Brian-Paul Welsh | Why can't we get it right?
I must confess there are times when I struggle to write this column. Not that there is any shortage of material in my life that I can't creatively spin into a page and a half of content once a week, but since my interests extend beyond myself and, instead, to the community of souls aggregated on this rock we call home, the state of the nation directly affects how I state my mind, sometimes shocking me speechless. That's the time I retreat to the hills high above the city in order to escape the chaos below. Why can't we get it right?
Much of my despondence stems from the way our news cycle spins like a washing machine, tumbling the same tales of mayhem, disorder and hopelessness I've been internalising since infancy. Prolonged exposure to these intense vibrations numbs the senses, reduces empathy, and induces pessimism about the future of this nation.
Twenty years ago, former Prime Minister Michael Manley engaged in the last full-length interview before his death with journalist Donette Chin-Loy. The first question she asked was: "What is the hope for Jamaica? Where is the light at the end of the tunnel?"
The discussion took place at Manley's picturesque hilltop chateau, a world away from the despair of investors, entrepreneurs and ordinary people still reeling from the ongoing collapse of Jamaica's financial sector, spiralling violent crime, and the galloping exchange rate.
Manley prefaced his response by indicating that neither he nor anyone else could pretend to have the answer to Chin-Loy's question. He described the perception that the world is trapped in an inevitable conflict between the interests of those who own the productive apparatus and those who work for it, hence the perpetual conflict between business and labour, with the state acting as referee.
He offered his perspective on the prevailing geopolitics and the steady slide of the world into injustice, racism and economic strife at a time when a cash-strapped Jamaican Government under the stewardship of his successor, grappled with discontent, ranging from seditious rhetoric to widespread violent criminality. Manley painted the picture of a regime incapable of providing basic social services and a young population succumbed to fear and cynicism after enduring a prolonged crisis of public safety. It is uncanny how much 1996 sounded like 2016.
NO SOLUTION IN POLITICS
Chin-Loy then asked Manley whether the hope for Jamaica should rest with our leadership, to which he tersely expressed the difficulty for people engaged in the political battle for power to be the source of any real strategic new thinking. In other words, politics is not an environment that is necessarily enabling of high-level intellectual discourse or inspirational ideas, something that has been demonstrably true for decades, but with particular resonance today.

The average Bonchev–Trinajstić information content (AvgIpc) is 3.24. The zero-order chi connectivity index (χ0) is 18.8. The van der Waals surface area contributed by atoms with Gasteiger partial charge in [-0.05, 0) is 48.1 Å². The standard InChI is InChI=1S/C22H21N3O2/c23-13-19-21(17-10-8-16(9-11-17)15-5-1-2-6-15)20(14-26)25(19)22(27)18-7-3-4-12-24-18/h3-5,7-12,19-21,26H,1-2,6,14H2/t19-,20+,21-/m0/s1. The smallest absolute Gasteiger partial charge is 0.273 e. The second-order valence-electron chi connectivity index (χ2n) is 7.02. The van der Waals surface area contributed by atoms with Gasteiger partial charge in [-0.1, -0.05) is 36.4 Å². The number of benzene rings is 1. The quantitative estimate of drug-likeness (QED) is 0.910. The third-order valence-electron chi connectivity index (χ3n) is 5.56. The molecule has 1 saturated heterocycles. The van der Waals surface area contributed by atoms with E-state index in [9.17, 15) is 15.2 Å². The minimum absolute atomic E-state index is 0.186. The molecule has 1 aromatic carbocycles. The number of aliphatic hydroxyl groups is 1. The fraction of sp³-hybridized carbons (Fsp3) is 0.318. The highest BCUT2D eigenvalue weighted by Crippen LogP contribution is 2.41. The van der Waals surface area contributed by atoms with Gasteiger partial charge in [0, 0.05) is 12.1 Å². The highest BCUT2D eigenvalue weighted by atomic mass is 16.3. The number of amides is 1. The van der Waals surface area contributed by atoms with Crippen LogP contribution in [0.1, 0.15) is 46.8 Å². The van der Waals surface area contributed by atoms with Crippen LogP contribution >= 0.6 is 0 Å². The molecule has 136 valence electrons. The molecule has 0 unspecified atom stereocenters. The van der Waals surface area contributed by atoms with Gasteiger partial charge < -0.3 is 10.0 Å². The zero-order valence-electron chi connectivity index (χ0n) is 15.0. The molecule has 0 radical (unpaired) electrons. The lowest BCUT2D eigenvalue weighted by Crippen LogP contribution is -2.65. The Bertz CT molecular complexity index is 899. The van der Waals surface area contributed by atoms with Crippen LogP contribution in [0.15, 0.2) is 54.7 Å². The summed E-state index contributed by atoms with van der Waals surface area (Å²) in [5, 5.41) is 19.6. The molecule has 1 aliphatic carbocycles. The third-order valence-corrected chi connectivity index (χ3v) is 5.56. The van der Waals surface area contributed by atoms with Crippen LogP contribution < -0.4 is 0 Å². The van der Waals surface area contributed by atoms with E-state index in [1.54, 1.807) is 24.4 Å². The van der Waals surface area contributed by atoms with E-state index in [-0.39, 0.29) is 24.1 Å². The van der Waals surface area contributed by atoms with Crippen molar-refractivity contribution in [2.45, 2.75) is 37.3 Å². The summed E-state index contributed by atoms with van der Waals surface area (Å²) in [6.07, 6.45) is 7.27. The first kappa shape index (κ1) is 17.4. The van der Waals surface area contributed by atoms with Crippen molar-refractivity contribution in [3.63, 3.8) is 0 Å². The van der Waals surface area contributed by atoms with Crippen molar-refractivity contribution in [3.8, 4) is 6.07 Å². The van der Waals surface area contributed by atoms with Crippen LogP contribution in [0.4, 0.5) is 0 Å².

Manley beckoned to the great thinkers and intellectuals of history in order to demonstrate the utility of visionaries, as distinct from politicians, in charting the course for a nation, placing the politician as the implementer and not the source of the imaginative concepts that will improve a country's development trajectory.
Jamaica has no shortage of bright people with brilliant ideas and impressive credentials. They huddle behind microphones, eloquently leading public discourse among themselves. They write epistles such as this in the newspapers that no one reads. And some lucky ones get high-paid consultancies or invitations to sit on commissions, producing fancy reports that add to the impressive collection at the ministry.
The problems associated with Jamaica's lack of economic and social development are very well discerned, documented and discussed. In fact, we have been discussing them for decades of political independence and centuries of colonial rule.
We know what's wrong, who's wrong, and where we went wrong, and yet we find it so difficult to do what we know is right in order to improve our lives.
I've long theorised that corruption is evident not only in acts, but also omissions, and much of the seeming reluctance to correct the systemic ills of this country stems neither from fear nor inefficiency, or even lack of resources.
Instead, it seems that the preservation of self-interest by the beneficiaries of Jamaica's bipolar reality is what accounts for the relative peace and prosperity to be found among the political and business elite, and which is responsible for the pain and humiliation still facing the peasants after being promised a future in a country in which their lives mattered.
At a time when supposedly greater nations are grieving over unresolved conflicts, we have an opportunity to unite and fix our own.